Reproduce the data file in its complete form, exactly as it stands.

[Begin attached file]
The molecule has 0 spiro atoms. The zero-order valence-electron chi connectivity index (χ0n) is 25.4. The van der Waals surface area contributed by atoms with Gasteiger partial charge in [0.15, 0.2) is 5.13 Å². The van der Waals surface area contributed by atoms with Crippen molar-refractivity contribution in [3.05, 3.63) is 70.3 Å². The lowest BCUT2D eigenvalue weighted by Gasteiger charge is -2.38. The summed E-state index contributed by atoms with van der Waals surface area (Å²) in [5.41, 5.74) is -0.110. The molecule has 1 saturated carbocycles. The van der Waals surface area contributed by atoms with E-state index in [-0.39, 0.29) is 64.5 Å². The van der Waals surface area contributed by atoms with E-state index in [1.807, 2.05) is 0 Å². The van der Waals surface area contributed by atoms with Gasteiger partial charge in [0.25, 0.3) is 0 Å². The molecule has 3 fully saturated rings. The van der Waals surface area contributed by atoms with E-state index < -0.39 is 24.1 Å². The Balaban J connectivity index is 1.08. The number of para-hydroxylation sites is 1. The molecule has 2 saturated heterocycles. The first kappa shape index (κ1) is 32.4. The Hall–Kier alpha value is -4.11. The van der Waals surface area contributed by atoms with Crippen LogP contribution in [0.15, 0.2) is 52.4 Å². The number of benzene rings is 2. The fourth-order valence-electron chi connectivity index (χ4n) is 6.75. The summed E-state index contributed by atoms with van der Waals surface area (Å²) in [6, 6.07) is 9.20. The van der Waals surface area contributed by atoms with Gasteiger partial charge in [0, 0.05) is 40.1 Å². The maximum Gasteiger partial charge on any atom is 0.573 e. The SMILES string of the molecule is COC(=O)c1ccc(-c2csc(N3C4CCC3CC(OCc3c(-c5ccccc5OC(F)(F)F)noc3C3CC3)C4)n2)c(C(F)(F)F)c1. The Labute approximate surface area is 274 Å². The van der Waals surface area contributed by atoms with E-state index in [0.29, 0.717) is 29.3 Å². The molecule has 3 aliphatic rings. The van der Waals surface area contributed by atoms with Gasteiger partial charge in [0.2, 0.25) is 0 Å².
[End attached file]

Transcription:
The molecule has 0 spiro atoms. The zero-order valence-electron chi connectivity index (χ0n) is 25.4. The van der Waals surface area contributed by atoms with Gasteiger partial charge in [0.15, 0.2) is 5.13 Å². The van der Waals surface area contributed by atoms with Crippen molar-refractivity contribution in [3.05, 3.63) is 70.3 Å². The lowest BCUT2D eigenvalue weighted by Gasteiger charge is -2.38. The summed E-state index contributed by atoms with van der Waals surface area (Å²) in [5.41, 5.74) is -0.110. The molecule has 1 saturated carbocycles. The van der Waals surface area contributed by atoms with E-state index in [-0.39, 0.29) is 64.5 Å². The van der Waals surface area contributed by atoms with E-state index in [1.807, 2.05) is 0 Å². The van der Waals surface area contributed by atoms with Gasteiger partial charge in [0.25, 0.3) is 0 Å². The molecule has 3 fully saturated rings. The van der Waals surface area contributed by atoms with E-state index < -0.39 is 24.1 Å². The Balaban J connectivity index is 1.08. The number of para-hydroxylation sites is 1. The molecule has 2 saturated heterocycles. The first kappa shape index (κ1) is 32.4. The Hall–Kier alpha value is -4.11. The van der Waals surface area contributed by atoms with Crippen LogP contribution in [0.15, 0.2) is 52.4 Å². The number of benzene rings is 2. The fourth-order valence-electron chi connectivity index (χ4n) is 6.75. The summed E-state index contributed by atoms with van der Waals surface area (Å²) in [6, 6.07) is 9.20. The van der Waals surface area contributed by atoms with Gasteiger partial charge in [0, 0.05) is 40.1 Å². The maximum Gasteiger partial charge on any atom is 0.573 e. The SMILES string of the molecule is COC(=O)c1ccc(-c2csc(N3C4CCC3CC(OCc3c(-c5ccccc5OC(F)(F)F)noc3C3CC3)C4)n2)c(C(F)(F)F)c1. The Labute approximate surface area is 274 Å². The van der Waals surface area contributed by atoms with E-state index in [0.29, 0.717) is 29.3 Å². The molecule has 3 aliphatic rings. The van der Waals surface area contributed by atoms with Gasteiger partial charge in [0.2, 0.25) is 0 Å².